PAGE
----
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Open Access Publications from the University of California

Potential Differential Undercount in 2020 Census Redistricting Data: Los Angeles County, California

  • Author(s): Ong, Paul;
  • Ong, Jonathan
  • et al.
Creative Commons 'BY' version 4.0 license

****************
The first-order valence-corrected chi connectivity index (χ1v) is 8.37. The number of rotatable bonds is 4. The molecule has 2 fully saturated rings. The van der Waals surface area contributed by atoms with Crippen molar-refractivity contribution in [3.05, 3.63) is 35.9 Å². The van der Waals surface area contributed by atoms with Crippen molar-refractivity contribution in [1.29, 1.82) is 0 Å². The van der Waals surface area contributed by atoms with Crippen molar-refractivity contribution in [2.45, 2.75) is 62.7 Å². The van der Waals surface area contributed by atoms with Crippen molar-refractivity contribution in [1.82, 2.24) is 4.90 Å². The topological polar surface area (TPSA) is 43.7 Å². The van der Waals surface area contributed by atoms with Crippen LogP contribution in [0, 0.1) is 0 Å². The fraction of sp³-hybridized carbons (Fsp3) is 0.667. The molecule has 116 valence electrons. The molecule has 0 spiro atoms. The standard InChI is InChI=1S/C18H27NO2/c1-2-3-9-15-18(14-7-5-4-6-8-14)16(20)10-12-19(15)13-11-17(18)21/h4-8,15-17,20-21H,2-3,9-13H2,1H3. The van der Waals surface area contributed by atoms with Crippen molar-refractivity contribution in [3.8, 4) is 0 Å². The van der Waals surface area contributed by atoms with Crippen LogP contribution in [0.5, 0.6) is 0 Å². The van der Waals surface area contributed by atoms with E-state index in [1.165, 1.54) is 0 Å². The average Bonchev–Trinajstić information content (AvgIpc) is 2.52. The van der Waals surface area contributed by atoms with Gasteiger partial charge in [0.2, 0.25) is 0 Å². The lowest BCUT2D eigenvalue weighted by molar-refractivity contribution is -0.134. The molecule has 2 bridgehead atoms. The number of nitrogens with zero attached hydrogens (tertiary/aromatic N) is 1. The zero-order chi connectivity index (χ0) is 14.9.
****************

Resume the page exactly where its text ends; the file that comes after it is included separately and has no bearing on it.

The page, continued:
This Factsheet summarizes the findings from a comparison of population counts for Los Angeles County from the 2020 data for political redistricting (P.L. 94-171 Redistricting Data or PL94) and the 2015-19 American Community Survey (ACS). The Census Bureau conducts an enumeration of the population every decade and compiles the information to assist local officials to redraw political boundaries in response to population changes to ensure that electoral districts are equal in population size. While the goal for every decennial census is a complete and accurate count, it has never been perfect, both missing some individuals and double counting others.2 One serious problem with miscounting is a differential undercount, where the enumeration systematically undercounts some populations and overcounts other populations. That is, the inaccuracies are not proportionately the same across groups. This problem has profound implications within the redistricting process, essentially disenfranchising those missed by the census and undermining the “one person, one vote” principle. There are also economic consequences because governmental allocation formulas are based on population. Differential undercount is deeply embedded in and shaped by existing structures of inequality. It is, therefore, not surprising that historically low-income persons and people of color are disproportionately missed by the enumeration, thus disproportionately undercounted.

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